Archive for the ‘Sermon on the Mount’ Category

Beware! Temptation Ahead!

December 1st, 2014

And lead us not into temptation but deliver us from evil…

Matthew 6:13

We are not ready for any and all temptations. We are wise to realize this, to be aware of our weaknesses, to “not think too highly” of ourselves, but rather think of ourselves “with sober judgment” (Rom. 12:3), realizing areas in our lives where we need to grow more. Our task as followers to Christ is to be faithful to the things that God has called us to do, where God has called us to be, and to let Him use these circumstances and people to mature us and strengthen us.

Jude wrote of those in the First Century churches who had the opposite spirit, who “slander celestial beings” and “speak abusively against whatever they do not understand” (Jude 8,10). He mentioned that even Michael the Archangel was careful in disputing with Satan and “did not dare to bring a slanderous accusation against him” (Jude 9).

Martin Luther’s “A Mighty Fortress Is Our God” addresses Satan when it says, “His craft and power are great and armed with cruel hate. On earth is not his equal.” (Gross Macht und viel List Sein grausam Ruestic ist. Auf Erd ist nicht seinsgleichen.) We are not Satan’s equal, and we would be foolish to suppose ourselves to be. Our confidence is in the grace, protection, strength, and power of God, for He is certainly the Superior to Satan.

We humans are typically passionate about our own advancement, about our reputation, our careers, our projects, and anything that has our name attached to it. We would be wise, however, if we were even more passionate about the work of God within us and through us to others. If we were focused on our spiritual growth and maturity, then we would also be focused on the needs of others, how we can help others. Often we leap at opportunities we are not ready for, and we feel sad and rejected when the position goes to another. We should instead be grateful for God’s protection, that God did not want to put us into a situation we were not ready to handle.

To Baruch the Lord said, “Should you then seek great things for yourself? Seek them not” (Jeremiah 45:5). To seek great things for ourselves will surely lead us into ways of temptation, and will work against the purposes of God.

“May God’s will be done” – even if it means my abasement, or even my death. Peter wrote, “Humble yourselves, therefore, under God’s mighty hand, that he may lift you up in due time. Cast all your cares on him, because he cares for you” (1 Peter 5:6-7). Selfish ambition is a burden we are not meant to carry. Let others fight your battles, instead you go about fighting for God, seeking to do good for others. Let God deliver you from temptation through the proper exercise of His leadership in your life.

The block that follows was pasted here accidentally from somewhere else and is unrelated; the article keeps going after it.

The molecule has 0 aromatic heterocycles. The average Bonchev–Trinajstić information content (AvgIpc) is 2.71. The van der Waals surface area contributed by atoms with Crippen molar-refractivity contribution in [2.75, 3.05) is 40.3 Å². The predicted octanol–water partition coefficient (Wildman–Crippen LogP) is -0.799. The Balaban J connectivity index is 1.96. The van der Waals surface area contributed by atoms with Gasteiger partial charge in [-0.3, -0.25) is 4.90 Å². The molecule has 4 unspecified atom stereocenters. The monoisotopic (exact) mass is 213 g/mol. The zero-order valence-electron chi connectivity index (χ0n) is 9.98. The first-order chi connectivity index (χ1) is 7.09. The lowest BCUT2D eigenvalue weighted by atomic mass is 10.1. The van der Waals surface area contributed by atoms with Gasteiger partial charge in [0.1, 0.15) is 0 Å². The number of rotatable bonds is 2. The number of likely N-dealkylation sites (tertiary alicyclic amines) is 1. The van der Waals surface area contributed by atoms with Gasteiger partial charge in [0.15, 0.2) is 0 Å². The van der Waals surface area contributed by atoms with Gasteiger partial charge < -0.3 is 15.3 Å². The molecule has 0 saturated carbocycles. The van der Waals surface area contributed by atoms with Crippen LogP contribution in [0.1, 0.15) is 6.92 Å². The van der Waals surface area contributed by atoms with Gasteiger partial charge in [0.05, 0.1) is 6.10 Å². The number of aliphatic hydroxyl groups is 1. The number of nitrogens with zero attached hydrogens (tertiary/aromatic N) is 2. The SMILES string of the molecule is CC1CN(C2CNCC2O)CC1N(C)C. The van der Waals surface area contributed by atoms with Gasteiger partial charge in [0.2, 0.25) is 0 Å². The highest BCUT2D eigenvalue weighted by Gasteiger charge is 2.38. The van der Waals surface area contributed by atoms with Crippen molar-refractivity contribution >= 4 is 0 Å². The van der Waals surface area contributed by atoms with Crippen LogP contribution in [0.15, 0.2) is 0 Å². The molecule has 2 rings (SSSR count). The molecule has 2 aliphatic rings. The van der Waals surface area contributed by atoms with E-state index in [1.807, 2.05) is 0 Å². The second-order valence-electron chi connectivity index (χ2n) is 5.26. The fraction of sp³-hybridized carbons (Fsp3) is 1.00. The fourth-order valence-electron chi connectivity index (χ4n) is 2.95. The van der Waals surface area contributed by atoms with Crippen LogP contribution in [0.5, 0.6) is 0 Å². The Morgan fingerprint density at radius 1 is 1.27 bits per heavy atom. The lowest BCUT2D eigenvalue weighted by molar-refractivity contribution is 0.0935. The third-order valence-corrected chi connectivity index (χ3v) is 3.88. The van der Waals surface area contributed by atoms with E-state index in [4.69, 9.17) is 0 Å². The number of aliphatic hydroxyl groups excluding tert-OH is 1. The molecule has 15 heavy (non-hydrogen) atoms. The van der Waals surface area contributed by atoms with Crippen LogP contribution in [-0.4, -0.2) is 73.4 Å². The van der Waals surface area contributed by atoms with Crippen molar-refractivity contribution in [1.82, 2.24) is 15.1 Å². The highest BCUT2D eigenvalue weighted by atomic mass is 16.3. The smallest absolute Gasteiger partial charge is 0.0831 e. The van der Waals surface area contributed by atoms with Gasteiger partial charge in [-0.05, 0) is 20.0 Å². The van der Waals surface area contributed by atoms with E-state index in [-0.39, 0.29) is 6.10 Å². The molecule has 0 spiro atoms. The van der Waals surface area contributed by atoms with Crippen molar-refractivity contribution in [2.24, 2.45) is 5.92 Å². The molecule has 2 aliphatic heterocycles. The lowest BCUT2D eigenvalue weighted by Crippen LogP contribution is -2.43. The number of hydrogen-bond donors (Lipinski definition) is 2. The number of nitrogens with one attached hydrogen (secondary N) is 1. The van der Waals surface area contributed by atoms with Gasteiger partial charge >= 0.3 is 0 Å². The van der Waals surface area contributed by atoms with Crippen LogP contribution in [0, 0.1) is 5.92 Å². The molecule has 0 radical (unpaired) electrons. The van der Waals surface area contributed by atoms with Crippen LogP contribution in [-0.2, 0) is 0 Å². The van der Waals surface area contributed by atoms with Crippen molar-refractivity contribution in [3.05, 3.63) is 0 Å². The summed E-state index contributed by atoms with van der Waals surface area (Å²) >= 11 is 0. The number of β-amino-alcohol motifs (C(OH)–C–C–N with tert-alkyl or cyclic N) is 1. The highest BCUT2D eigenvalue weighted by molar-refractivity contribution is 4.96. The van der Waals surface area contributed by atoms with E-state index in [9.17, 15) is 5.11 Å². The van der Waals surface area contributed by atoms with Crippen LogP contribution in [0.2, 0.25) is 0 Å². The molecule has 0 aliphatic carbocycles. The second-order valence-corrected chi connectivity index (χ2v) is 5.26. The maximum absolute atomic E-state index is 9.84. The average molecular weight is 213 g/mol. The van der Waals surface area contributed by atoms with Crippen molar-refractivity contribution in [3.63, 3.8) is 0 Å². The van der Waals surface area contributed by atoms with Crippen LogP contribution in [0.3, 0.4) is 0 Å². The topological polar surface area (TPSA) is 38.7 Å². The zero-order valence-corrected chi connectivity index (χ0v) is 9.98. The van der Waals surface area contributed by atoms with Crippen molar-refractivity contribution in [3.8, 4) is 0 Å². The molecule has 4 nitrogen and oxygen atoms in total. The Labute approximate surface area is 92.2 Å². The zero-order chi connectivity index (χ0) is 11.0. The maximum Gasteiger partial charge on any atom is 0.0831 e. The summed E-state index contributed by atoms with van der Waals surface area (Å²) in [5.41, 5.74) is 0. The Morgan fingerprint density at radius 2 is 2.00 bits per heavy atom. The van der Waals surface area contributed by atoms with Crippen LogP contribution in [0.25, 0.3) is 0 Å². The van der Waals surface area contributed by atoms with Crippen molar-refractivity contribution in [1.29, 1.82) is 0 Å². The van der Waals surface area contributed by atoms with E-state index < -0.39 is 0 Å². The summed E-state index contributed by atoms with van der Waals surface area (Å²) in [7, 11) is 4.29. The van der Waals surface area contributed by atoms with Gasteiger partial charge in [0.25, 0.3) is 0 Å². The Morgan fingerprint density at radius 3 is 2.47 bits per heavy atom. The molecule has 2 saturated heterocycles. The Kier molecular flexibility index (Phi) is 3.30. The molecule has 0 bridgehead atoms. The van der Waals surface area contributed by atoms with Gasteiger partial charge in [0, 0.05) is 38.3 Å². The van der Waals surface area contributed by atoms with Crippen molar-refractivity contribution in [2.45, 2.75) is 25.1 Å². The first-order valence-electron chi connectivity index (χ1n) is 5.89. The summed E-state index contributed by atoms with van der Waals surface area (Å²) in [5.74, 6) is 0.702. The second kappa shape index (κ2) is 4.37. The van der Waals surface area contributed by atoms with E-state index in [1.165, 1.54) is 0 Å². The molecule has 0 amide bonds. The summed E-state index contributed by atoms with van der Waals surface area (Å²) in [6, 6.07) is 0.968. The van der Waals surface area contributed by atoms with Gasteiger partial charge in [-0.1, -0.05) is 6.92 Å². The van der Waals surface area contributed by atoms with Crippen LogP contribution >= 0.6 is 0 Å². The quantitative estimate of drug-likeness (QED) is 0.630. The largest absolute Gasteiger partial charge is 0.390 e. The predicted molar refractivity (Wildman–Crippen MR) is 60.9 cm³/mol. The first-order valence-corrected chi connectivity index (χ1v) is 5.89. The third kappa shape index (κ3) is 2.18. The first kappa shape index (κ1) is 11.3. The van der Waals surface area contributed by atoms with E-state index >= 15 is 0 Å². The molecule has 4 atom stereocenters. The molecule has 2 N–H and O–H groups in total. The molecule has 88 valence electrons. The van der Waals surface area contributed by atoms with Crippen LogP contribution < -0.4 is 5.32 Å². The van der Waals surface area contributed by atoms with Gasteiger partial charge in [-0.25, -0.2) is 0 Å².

Gospel of Matthew, Sermon on the Mount

The House that Stood

November 12th, 2014

And the rain fell and the floods came and the winds blew and beat against that house; yet it did not fall, because it had been founded on the rock.

Matthew 7:25

Regardless of our station in life, our background, our hopes and aspirations, whether we are intelligent or slow, educated or untrained, regardless of friendships or hatred toward us, we each shall experience hardships in life. Not a single one of us can avoid this fact.

As a pastor I have known many people whose lives were envied by others, who seemed to have it all – wealth, health, attractiveness, friends, success – yet in their private lives they each carry burdens and hurts that the majority of people were unaware of. It may be an unfaithful spouse, or the pain of spurned parental love, or the fear of failure, or the pain of false friendships and betrayals. In fact, so far as I know, no person on earth can avoid this matter described by Jesus as “rain, floods, and winds.”

Like houses, the difference is found in the material out of which we are built, not the conditions we endure. The Scandinavians have a saying, “There is no such thing as bad weather, only bad clothing.” We may take the words of Christ and say that there is no such thing as a problem-less life, only lives that are not prepared to deal with the problems they face.

The difference will be in our foundations. Christ outlined in His sermon true character in the Beatitudes, then true inner personal righteousness, and a true relationship with God through faith and surrender to His rule and reign. We see on this side of history that the cross of Christ – which was the center of His ministry – enables us to leave our failures there and to live a new life in hope and in the power of God. Old foundations of selfishness can be removed and a new foundation of grace and strength can be received through Him.

Then we lay all of our hopes on Him – every part of our lives is built with obedience to Him, faith in Him, love toward Him – as He is the foundation, then truth becomes the structure of our lives. We do not compare ourselves with others, rather we trust that God will watch over us. So we keep on asking, seeking, and knocking, keep on depending on Him, keep staying connected to Him our Vine so that His character can flow through us.

This is the strength and resiliency of love in our hearts shaped by God’s truth, that endures the storms. Whatever shape the rain, floods, and winds take in your life – are taking right now in your life – remember that this life on earth shall end for us all one day. Only eternity and only Christ will remain, along with those who trust in Him and seek to follow Him. The two things we deal with on earth that are eternal are His Word and the souls of humans. In our lives may these two be perfectly blended – “Your word have I hid in my heart that I might not sin against You” (Psalm 119:11).

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